3. Material scope of the Rome II Regulation

The Rome II Regulation applies, in situations involving a conflict of laws, to non-contractual obligations in civil and commercial matters (Art 1(1)1 Rome II Regulation). The term ‘civil or commercial matter’ has to be defined in an autonomous way; in this context the case law of the ECJ, eg as concerns the Brussels I Regulation (Reg 44/2001), can be consulted. The regulation shall explicitly not apply to public law matters (revenue, customs, administrative matters), Art 1(1)2 Rome II Regulation. The liability of the state for acts or omissions in the exercise of state authority is not a civil matter in terms of the regulation (Art 1(1) s 2). Article 1(2) Rome II Regulation lists specific civil matters which shall be excluded from the scope of the regulation, namely family relationships and relationships with comparable effects (eg civil unions, registered homosexual partnerships), matrimonial property regimes, negotiable instruments, certain questions of company law, trusts, nuclear damage and violations of rights relating to personality (Art 1(2)(a)–(g)). The exclusion of the law of negotiable instruments and of company law causes problems of classification (subsections (c) and (d)) capital markets law (international), company law (international). The exclusion of obligations arising out of violations of rights relating to personality is due to a lack of political consensus. In February 2009 the Commission submitted a comparative study on the situation in the Member States as regards the law applicable to non-contractual obligations arising out of violations to privacy and rights relating to personality (JLS/2007/C4/028).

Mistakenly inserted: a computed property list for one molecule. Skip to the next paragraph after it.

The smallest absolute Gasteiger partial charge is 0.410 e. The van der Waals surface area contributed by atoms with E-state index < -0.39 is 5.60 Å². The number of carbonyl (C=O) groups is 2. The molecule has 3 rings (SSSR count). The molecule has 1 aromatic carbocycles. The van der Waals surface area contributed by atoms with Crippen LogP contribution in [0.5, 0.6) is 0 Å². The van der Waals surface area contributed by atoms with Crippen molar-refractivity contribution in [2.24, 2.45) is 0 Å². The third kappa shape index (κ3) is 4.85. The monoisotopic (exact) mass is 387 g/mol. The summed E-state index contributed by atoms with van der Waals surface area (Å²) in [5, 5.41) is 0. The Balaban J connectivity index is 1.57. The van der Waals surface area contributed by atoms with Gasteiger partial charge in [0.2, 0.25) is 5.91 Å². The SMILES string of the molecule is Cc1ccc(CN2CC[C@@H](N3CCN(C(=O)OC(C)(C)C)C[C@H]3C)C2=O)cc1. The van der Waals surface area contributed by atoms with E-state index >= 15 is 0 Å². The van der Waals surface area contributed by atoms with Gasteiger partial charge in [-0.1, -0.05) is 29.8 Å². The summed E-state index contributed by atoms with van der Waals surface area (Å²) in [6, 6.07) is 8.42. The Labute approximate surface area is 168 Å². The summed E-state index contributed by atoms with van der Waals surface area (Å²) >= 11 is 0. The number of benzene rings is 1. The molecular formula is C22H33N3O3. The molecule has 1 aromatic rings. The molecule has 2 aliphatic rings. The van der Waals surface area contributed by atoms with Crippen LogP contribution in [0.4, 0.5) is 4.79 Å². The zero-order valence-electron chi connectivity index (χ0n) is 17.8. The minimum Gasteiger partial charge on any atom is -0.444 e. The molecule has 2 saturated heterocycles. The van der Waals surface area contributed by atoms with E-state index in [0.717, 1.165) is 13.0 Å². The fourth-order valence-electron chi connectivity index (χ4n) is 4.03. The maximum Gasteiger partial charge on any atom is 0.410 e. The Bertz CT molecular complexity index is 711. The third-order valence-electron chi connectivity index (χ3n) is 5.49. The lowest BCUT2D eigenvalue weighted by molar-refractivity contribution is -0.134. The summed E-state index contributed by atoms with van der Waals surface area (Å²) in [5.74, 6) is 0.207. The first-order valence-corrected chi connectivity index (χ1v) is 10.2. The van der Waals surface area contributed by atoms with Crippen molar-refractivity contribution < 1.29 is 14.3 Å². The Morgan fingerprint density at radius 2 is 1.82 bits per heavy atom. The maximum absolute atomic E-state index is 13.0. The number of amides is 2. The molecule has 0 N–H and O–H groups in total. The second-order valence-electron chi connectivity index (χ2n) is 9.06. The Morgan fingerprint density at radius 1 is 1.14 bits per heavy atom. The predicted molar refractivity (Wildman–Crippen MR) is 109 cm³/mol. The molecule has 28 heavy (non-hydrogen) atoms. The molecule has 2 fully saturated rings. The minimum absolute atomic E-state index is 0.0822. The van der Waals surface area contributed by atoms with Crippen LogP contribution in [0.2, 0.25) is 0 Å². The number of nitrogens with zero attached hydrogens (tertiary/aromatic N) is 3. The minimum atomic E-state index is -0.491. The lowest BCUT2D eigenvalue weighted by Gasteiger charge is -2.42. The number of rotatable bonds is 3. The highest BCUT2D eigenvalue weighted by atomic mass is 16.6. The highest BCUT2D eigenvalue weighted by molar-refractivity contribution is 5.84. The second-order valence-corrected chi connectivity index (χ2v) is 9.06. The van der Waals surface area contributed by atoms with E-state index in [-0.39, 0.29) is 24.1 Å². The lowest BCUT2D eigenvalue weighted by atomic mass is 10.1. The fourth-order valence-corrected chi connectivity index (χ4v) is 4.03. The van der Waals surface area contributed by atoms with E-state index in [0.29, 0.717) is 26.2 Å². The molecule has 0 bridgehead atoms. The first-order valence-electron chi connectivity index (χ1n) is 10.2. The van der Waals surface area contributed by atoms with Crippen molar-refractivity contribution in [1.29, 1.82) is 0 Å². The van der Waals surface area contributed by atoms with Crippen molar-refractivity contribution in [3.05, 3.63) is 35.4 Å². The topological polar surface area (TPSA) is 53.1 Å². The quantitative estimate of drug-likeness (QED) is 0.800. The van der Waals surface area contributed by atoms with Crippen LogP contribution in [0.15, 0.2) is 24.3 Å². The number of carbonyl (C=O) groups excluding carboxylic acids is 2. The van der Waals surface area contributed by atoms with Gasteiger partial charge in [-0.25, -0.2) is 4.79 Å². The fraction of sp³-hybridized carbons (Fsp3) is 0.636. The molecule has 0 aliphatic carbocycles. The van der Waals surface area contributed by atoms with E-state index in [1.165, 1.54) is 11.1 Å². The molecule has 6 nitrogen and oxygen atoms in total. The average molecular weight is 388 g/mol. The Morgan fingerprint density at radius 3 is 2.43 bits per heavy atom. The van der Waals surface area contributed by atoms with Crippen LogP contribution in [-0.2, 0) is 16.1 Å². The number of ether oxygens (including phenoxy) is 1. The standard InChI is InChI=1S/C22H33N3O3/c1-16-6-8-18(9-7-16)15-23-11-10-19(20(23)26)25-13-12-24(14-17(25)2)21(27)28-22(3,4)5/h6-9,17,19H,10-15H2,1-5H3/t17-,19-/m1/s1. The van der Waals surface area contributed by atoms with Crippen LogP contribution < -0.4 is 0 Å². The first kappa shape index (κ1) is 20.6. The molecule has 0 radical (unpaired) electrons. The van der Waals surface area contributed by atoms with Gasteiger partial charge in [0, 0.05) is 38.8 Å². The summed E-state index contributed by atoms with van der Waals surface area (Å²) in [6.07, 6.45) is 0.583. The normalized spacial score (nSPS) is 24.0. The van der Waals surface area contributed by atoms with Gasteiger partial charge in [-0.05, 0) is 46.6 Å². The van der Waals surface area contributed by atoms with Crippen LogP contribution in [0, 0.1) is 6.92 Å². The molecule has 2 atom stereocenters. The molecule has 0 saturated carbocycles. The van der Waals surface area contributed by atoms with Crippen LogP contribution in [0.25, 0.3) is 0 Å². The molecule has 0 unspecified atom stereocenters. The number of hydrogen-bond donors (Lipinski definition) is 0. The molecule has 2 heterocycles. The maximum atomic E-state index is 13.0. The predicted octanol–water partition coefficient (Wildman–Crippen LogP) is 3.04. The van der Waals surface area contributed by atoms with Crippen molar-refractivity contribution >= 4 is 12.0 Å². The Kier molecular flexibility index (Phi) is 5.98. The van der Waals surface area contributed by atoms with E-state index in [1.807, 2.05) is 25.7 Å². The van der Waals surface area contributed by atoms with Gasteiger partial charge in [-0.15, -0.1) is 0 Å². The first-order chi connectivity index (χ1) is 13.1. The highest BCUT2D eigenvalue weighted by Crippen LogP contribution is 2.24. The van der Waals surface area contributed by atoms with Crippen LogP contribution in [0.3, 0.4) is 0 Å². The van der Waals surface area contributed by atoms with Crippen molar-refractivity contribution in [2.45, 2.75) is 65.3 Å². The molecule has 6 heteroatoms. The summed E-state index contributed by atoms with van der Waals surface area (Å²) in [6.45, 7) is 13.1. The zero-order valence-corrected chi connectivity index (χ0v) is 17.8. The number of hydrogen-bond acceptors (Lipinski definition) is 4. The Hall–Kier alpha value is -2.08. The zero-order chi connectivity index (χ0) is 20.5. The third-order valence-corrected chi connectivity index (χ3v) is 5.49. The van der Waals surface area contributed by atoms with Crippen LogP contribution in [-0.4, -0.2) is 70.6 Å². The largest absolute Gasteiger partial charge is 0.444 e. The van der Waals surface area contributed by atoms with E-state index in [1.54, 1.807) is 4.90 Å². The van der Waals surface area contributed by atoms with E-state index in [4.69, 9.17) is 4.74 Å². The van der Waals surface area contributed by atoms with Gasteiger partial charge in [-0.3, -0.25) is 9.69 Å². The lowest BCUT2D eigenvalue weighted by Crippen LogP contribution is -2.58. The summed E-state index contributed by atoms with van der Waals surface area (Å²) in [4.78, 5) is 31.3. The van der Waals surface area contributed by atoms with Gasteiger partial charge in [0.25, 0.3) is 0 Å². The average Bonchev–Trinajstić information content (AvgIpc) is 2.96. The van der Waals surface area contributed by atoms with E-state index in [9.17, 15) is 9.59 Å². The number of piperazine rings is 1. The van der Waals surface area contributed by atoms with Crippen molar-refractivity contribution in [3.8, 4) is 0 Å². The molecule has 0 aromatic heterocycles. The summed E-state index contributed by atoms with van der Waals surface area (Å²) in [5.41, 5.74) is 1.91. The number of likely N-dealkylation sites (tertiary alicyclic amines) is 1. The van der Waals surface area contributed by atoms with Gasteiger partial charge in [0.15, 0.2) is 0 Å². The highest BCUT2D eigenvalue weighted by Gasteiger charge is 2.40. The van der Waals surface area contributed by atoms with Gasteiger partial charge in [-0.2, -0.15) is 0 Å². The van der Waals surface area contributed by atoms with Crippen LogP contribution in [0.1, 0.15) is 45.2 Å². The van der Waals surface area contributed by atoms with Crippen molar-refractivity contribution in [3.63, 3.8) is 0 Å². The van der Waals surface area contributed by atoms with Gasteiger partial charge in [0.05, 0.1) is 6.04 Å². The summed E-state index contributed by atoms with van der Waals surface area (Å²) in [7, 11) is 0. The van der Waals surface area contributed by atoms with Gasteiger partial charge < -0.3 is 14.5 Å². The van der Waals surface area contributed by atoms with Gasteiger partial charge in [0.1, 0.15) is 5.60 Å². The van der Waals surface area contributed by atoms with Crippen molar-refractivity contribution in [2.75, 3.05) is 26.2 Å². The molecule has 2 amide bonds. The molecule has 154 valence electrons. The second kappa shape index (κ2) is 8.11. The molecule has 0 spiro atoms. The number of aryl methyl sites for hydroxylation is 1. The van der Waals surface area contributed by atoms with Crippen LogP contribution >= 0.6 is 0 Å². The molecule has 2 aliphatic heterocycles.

The line between contractual and non-contractual obligations is drawn by way of an autonomous characterization. Torts/delicts in terms of Art 2(1) Rome II Regulation encompass obligations arising out of strict liability. Furthermore, Art 2(1) makes clear that obligations arising out of dealings prior to the conclusion of a contract (culpa in contrahendo) are to be regarded as non-contractual; consequently, they are governed by Rome II and not by Rome I (Art 1(2)(i) Rome I Regulation (Reg 593/2008)); see 5. d) below). This characterization of culpa in contrahendo ensures consistency with the Brussels I Regulation (see recital 7 Rome II Regulation). Article 2(2), (3) Rome II Regulation include obligations that are likely to arise within the scope of the Regulation and thus allows the determination of the applicable law with regard to preventive actions for injunctions.

According to Art 1(3) Rome II Regulation, the Regulation shall not apply to evidence and procedure, without prejudice to Arts 21 and 22. Apart from that, the distinction between lex causae and procedure follows from several subsections of Art 15 Rome II Regulation, which are particularly relevant to the legal systems of common law. Exemptions from liability, limitations of liability as well as the existence, the nature and the assessment of damage or the remedy claimed are governed by the law applicable to the non-contractual obligation (Art 15 (b), (c) Rome II Regulation). Thus, a procedural characterization of the quantification of damages is excluded. Although recital 33 obliges the courts to take into account all effective costs and losses of the specific victim under the applicable substantive law, it does create a special connection regarding such an assessment. Article 15(d) Rome II Regulation states that the lex causae is to supply the measures a court may take to prevent, terminate or to compensate a damage; however, merely within the limits of powers conferred on the court by its procedural law. Finally, Art 15(h) characterizes the question of prescription bindingly as a question of substantive and not of procedural law.

4. The law applicable to torts under the Rome II Regulation

a) Basic rule and general questions of connection